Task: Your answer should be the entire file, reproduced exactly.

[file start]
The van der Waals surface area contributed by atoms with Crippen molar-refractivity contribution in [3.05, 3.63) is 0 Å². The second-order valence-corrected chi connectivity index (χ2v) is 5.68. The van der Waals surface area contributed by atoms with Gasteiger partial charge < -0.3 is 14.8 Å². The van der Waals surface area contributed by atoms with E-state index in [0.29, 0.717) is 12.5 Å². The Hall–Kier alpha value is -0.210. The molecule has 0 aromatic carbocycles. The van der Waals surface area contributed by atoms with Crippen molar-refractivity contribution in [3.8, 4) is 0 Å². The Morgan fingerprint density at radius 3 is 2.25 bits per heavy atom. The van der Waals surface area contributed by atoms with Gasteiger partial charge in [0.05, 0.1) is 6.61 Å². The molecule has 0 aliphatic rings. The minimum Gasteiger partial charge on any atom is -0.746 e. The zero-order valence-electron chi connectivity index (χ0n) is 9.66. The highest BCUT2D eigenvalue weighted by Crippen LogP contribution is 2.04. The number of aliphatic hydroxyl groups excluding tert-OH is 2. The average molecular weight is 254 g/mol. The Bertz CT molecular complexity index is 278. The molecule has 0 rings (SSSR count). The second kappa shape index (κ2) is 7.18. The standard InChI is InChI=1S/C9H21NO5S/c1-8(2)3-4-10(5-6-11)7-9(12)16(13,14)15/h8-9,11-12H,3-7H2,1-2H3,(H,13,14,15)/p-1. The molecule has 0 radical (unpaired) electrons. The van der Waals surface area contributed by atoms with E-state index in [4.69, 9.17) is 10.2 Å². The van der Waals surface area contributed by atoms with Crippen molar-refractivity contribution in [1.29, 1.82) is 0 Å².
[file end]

The van der Waals surface area contributed by atoms with Crippen molar-refractivity contribution in [3.05, 3.63) is 0 Å². The second-order valence-corrected chi connectivity index (χ2v) is 5.68. The van der Waals surface area contributed by atoms with Gasteiger partial charge < -0.3 is 14.8 Å². The van der Waals surface area contributed by atoms with E-state index in [0.29, 0.717) is 12.5 Å². The Hall–Kier alpha value is -0.210. The molecule has 0 aromatic carbocycles. The van der Waals surface area contributed by atoms with Crippen molar-refractivity contribution in [3.8, 4) is 0 Å². The Morgan fingerprint density at radius 3 is 2.25 bits per heavy atom. The van der Waals surface area contributed by atoms with Gasteiger partial charge in [0.05, 0.1) is 6.61 Å². The molecule has 0 aliphatic rings. The minimum Gasteiger partial charge on any atom is -0.746 e. The zero-order valence-electron chi connectivity index (χ0n) is 9.66. The highest BCUT2D eigenvalue weighted by Crippen LogP contribution is 2.04. The number of aliphatic hydroxyl groups excluding tert-OH is 2. The average molecular weight is 254 g/mol. The Bertz CT molecular complexity index is 278. The molecule has 0 rings (SSSR count). The second kappa shape index (κ2) is 7.18. The standard InChI is InChI=1S/C9H21NO5S/c1-8(2)3-4-10(5-6-11)7-9(12)16(13,14)15/h8-9,11-12H,3-7H2,1-2H3,(H,13,14,15)/p-1. The molecule has 0 radical (unpaired) electrons. The van der Waals surface area contributed by atoms with E-state index in [4.69, 9.17) is 10.2 Å². The van der Waals surface area contributed by atoms with Crippen molar-refractivity contribution in [1.29, 1.82) is 0 Å².